More in due course.

Arvon Foundation Writing Courses

I'm just back from tutoring a week's fiction writing course for the Arvon Foundation at Moniack Mhor in the highlands - a lovely group of people, all intent on making that leap from shorter fiction to writing a full length novel, all working in an inspirational setting. These courses are hard work for the tutors, but when the people 'gel', as this group seemed to, from the outset, there is nothing better for getting the creative juices flowing, for tutors as well as participants.
Partly, it's the setting, which is magical: an old farmhouse and cottage, high on a hillside, with stunning views. There is a huge welcoming kitchen stocked with all kinds of excellent food and a sitting/dining room (warmed by a real fire) where everyone eats together around a long table, where workshops are held each morning, and where people gather each evening to read and listen and pool their ideas.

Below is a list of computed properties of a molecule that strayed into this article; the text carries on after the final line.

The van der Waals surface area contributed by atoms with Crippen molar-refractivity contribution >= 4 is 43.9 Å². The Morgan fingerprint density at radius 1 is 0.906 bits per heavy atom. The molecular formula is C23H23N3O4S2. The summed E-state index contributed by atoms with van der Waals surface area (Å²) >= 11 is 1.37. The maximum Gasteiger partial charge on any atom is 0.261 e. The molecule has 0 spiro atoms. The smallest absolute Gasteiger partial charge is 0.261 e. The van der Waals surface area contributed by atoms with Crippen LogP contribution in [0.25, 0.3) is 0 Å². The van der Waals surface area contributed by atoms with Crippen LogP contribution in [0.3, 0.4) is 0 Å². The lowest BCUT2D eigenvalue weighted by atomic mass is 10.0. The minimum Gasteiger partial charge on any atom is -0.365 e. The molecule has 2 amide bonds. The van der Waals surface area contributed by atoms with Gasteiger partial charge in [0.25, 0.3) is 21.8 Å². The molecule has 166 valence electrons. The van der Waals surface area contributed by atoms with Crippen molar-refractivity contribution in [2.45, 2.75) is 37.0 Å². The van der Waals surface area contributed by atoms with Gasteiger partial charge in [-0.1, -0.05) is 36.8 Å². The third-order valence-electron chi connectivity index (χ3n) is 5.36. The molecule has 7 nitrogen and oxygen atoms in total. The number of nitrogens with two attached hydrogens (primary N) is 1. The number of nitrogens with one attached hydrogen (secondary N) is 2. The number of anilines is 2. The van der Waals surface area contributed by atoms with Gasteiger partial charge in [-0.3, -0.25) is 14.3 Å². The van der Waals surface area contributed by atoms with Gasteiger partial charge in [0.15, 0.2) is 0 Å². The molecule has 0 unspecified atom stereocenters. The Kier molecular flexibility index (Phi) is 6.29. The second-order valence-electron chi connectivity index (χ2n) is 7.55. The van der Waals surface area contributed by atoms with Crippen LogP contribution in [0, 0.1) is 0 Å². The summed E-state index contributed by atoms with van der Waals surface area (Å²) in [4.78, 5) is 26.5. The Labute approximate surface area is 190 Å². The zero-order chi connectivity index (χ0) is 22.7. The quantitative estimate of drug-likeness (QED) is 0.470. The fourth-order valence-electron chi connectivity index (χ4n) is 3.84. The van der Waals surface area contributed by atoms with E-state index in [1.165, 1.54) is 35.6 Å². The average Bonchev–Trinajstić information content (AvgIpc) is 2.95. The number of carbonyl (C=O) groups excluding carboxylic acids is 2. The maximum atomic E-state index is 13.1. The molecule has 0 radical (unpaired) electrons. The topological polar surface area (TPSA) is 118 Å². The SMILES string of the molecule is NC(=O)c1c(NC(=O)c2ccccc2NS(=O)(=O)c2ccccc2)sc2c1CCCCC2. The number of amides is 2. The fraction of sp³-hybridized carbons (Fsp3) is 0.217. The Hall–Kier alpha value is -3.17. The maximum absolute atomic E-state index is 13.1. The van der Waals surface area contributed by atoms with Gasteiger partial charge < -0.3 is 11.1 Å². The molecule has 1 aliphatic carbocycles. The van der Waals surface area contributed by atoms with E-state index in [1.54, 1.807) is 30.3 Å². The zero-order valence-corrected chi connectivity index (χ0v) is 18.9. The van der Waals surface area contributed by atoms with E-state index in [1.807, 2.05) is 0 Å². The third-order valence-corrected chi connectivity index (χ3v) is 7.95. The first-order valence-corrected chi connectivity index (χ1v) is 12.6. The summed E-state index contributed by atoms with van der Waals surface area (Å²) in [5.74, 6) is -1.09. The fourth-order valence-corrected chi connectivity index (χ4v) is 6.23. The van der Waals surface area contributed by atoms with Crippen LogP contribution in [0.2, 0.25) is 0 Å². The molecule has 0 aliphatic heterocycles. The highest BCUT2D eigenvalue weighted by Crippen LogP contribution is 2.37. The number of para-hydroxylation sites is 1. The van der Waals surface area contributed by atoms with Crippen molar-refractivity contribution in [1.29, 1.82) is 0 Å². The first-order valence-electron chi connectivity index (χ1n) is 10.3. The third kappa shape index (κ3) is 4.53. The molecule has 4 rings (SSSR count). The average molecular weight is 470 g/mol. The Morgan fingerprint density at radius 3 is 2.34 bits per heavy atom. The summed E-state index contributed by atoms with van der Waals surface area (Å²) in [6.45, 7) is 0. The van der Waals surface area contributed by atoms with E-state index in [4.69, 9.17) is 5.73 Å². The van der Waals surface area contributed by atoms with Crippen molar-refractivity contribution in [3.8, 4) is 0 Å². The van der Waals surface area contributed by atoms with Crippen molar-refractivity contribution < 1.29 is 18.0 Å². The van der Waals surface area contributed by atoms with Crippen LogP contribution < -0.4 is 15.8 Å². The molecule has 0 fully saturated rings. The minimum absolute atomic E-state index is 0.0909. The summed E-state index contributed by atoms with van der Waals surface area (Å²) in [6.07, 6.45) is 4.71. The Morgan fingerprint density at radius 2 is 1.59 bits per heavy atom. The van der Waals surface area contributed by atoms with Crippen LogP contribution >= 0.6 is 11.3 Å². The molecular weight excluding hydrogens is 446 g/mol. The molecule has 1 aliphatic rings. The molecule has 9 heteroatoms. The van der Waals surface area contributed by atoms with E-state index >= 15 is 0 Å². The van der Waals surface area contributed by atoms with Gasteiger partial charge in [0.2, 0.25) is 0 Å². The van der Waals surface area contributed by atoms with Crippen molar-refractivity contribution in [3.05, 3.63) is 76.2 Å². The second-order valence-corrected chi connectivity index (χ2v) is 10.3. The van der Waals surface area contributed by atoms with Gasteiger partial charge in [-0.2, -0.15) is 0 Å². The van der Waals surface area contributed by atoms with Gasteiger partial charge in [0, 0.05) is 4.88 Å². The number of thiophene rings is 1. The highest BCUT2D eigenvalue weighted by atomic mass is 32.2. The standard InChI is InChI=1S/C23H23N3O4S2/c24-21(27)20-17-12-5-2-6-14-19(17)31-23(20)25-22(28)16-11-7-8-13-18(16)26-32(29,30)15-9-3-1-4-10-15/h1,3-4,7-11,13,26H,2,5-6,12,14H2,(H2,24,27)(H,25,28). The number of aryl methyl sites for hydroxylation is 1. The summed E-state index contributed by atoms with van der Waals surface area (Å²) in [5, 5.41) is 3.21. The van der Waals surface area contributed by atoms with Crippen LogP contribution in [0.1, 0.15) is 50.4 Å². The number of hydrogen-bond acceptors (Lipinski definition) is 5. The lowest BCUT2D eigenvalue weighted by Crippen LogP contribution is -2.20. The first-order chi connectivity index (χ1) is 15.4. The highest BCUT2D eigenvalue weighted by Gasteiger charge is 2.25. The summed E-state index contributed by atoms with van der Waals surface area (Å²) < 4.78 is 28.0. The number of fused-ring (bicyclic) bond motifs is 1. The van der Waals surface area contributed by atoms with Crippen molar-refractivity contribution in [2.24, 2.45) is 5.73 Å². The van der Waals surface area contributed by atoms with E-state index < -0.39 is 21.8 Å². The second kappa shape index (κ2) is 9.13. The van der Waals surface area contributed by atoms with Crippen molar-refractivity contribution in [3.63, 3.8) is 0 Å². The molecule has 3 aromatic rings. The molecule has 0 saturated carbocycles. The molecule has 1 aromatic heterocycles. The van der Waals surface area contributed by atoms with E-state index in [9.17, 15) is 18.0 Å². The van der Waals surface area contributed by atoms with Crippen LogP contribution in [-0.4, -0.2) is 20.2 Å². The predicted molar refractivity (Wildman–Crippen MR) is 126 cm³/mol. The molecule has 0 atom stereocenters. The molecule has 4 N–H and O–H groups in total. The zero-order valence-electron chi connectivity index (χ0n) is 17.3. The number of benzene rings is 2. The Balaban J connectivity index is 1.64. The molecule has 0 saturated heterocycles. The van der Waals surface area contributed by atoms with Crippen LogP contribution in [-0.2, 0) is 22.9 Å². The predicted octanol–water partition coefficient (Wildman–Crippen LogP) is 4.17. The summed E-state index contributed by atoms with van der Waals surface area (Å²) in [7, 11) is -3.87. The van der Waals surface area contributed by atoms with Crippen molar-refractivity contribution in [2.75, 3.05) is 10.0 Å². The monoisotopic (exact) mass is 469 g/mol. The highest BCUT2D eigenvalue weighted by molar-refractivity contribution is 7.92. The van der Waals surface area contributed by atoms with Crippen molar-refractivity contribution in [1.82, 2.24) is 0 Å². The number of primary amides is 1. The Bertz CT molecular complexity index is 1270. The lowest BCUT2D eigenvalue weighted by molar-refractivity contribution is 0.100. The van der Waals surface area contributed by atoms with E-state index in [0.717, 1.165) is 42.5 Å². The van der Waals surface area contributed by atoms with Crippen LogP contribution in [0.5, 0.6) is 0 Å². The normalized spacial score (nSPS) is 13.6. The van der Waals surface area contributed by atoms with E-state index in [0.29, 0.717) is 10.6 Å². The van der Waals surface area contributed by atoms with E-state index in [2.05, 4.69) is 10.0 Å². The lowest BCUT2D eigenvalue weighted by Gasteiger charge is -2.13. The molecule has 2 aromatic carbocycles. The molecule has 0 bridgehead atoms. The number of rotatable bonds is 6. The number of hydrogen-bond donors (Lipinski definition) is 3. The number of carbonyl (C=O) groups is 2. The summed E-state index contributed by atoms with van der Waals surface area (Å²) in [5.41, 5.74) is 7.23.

The way these courses work is that everyone gets his or her own breakfast and lunch, but the students are divided into groups of three and each group cooks one evening meal for the rest during the week. The tutors don't have to cook, but they are kept extremely busy in other ways. Apart from the long morning workshops, there are one to one sessions every afternoon! But even the cooking isn't an imposition, since all the food is bought in, menus are set in advance and detailed cooking instructions supplied. There is also a hefty commercial dishwasher, which takes about 4 minutes to complete a cycle! Add to that the odd glass of wine for the cooks, and the process seemed to go very smoothly. The results were invariably delicious.
In between times students are free to write, read, daydream (an essential part of the writing process and one which is too often neglected) and go for long walks through some of the most stunning countryside in Scotland, in the hills above Loch Ness.
Participants on this occasion ranged from a London based journalist to a retired man living in France, who had flown in specially for the course. The week was warm, friendly and more importantly, produced some excellent writing. There are always two tutors who consult over the course structure in advance - in this instance it was myself, and novelist David Armstrong, with a midweek visit from the incredibly talented Ruth Thomas, who brought her blissful baby Arthur along for the ride (and her friend Jenny Renton to mind him while she did her reading.)